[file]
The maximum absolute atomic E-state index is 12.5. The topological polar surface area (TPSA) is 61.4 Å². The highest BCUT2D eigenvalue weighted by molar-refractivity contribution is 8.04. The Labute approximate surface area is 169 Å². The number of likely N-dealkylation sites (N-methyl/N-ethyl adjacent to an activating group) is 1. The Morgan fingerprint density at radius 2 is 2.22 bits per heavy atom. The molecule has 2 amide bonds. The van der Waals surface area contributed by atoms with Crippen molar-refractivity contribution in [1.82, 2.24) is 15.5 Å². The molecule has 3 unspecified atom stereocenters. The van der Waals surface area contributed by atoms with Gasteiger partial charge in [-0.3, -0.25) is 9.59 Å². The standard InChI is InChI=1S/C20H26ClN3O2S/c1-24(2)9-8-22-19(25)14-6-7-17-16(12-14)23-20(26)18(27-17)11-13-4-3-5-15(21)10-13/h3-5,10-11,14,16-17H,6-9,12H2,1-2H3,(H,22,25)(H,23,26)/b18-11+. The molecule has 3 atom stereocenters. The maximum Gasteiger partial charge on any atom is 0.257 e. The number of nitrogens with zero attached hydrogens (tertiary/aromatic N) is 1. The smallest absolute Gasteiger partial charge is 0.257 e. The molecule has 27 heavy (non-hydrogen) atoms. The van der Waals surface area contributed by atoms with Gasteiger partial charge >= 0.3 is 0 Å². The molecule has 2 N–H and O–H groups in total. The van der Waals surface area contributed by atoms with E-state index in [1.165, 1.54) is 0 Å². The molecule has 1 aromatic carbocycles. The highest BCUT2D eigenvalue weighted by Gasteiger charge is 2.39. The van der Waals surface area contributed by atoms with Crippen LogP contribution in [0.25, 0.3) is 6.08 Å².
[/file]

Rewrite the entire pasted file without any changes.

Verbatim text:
The maximum absolute atomic E-state index is 12.5. The topological polar surface area (TPSA) is 61.4 Å². The highest BCUT2D eigenvalue weighted by molar-refractivity contribution is 8.04. The Labute approximate surface area is 169 Å². The number of likely N-dealkylation sites (N-methyl/N-ethyl adjacent to an activating group) is 1. The Morgan fingerprint density at radius 2 is 2.22 bits per heavy atom. The molecule has 2 amide bonds. The van der Waals surface area contributed by atoms with Crippen molar-refractivity contribution in [1.82, 2.24) is 15.5 Å². The molecule has 3 unspecified atom stereocenters. The van der Waals surface area contributed by atoms with Gasteiger partial charge in [-0.3, -0.25) is 9.59 Å². The standard InChI is InChI=1S/C20H26ClN3O2S/c1-24(2)9-8-22-19(25)14-6-7-17-16(12-14)23-20(26)18(27-17)11-13-4-3-5-15(21)10-13/h3-5,10-11,14,16-17H,6-9,12H2,1-2H3,(H,22,25)(H,23,26)/b18-11+. The molecule has 3 atom stereocenters. The maximum Gasteiger partial charge on any atom is 0.257 e. The number of nitrogens with zero attached hydrogens (tertiary/aromatic N) is 1. The smallest absolute Gasteiger partial charge is 0.257 e. The molecule has 27 heavy (non-hydrogen) atoms. The van der Waals surface area contributed by atoms with Gasteiger partial charge >= 0.3 is 0 Å². The molecule has 2 N–H and O–H groups in total. The van der Waals surface area contributed by atoms with E-state index in [1.165, 1.54) is 0 Å². The molecule has 1 aromatic carbocycles. The highest BCUT2D eigenvalue weighted by Gasteiger charge is 2.39. The van der Waals surface area contributed by atoms with Crippen LogP contribution in [0.25, 0.3) is 6.08 Å².